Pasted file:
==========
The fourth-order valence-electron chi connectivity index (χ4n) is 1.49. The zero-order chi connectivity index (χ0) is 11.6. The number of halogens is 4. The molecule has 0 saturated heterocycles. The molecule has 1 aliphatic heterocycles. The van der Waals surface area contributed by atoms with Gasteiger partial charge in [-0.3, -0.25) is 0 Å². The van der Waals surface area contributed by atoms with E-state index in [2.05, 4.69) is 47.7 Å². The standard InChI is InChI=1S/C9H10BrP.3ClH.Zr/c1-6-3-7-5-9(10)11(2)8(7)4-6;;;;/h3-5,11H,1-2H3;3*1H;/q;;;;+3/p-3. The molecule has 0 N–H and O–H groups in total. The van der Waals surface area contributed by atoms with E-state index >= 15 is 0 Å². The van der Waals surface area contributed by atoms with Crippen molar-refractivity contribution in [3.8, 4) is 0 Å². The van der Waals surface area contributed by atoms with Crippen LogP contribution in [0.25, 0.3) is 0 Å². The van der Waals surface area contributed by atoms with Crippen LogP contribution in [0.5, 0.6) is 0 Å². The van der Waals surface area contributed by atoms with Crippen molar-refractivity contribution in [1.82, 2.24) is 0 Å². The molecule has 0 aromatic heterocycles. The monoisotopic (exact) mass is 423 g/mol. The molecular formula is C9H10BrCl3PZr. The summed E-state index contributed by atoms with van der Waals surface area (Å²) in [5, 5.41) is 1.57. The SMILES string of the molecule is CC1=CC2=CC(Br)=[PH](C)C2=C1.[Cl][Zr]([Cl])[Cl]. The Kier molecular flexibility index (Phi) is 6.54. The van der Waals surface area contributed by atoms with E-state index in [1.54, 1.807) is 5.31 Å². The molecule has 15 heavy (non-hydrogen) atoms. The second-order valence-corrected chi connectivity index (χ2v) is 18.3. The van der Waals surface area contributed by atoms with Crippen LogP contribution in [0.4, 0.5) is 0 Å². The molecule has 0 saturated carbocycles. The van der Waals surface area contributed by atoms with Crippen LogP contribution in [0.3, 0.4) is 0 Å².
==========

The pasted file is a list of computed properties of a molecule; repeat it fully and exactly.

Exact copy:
The fourth-order valence-electron chi connectivity index (χ4n) is 1.49. The zero-order chi connectivity index (χ0) is 11.6. The number of halogens is 4. The molecule has 0 saturated heterocycles. The molecule has 1 aliphatic heterocycles. The van der Waals surface area contributed by atoms with Gasteiger partial charge in [-0.3, -0.25) is 0 Å². The van der Waals surface area contributed by atoms with E-state index in [2.05, 4.69) is 47.7 Å². The standard InChI is InChI=1S/C9H10BrP.3ClH.Zr/c1-6-3-7-5-9(10)11(2)8(7)4-6;;;;/h3-5,11H,1-2H3;3*1H;/q;;;;+3/p-3. The molecule has 0 N–H and O–H groups in total. The van der Waals surface area contributed by atoms with E-state index >= 15 is 0 Å². The van der Waals surface area contributed by atoms with Crippen molar-refractivity contribution in [3.8, 4) is 0 Å². The van der Waals surface area contributed by atoms with Crippen LogP contribution in [0.25, 0.3) is 0 Å². The van der Waals surface area contributed by atoms with Crippen LogP contribution in [0.5, 0.6) is 0 Å². The van der Waals surface area contributed by atoms with Crippen molar-refractivity contribution in [1.82, 2.24) is 0 Å². The molecule has 0 aromatic heterocycles. The monoisotopic (exact) mass is 423 g/mol. The molecular formula is C9H10BrCl3PZr. The summed E-state index contributed by atoms with van der Waals surface area (Å²) in [5, 5.41) is 1.57. The SMILES string of the molecule is CC1=CC2=CC(Br)=[PH](C)C2=C1.[Cl][Zr]([Cl])[Cl]. The Kier molecular flexibility index (Phi) is 6.54. The van der Waals surface area contributed by atoms with E-state index in [1.54, 1.807) is 5.31 Å². The molecule has 15 heavy (non-hydrogen) atoms. The second-order valence-corrected chi connectivity index (χ2v) is 18.3. The van der Waals surface area contributed by atoms with Crippen LogP contribution in [0.4, 0.5) is 0 Å². The molecule has 0 saturated carbocycles. The van der Waals surface area contributed by atoms with Crippen LogP contribution in [0.3, 0.4) is 0 Å².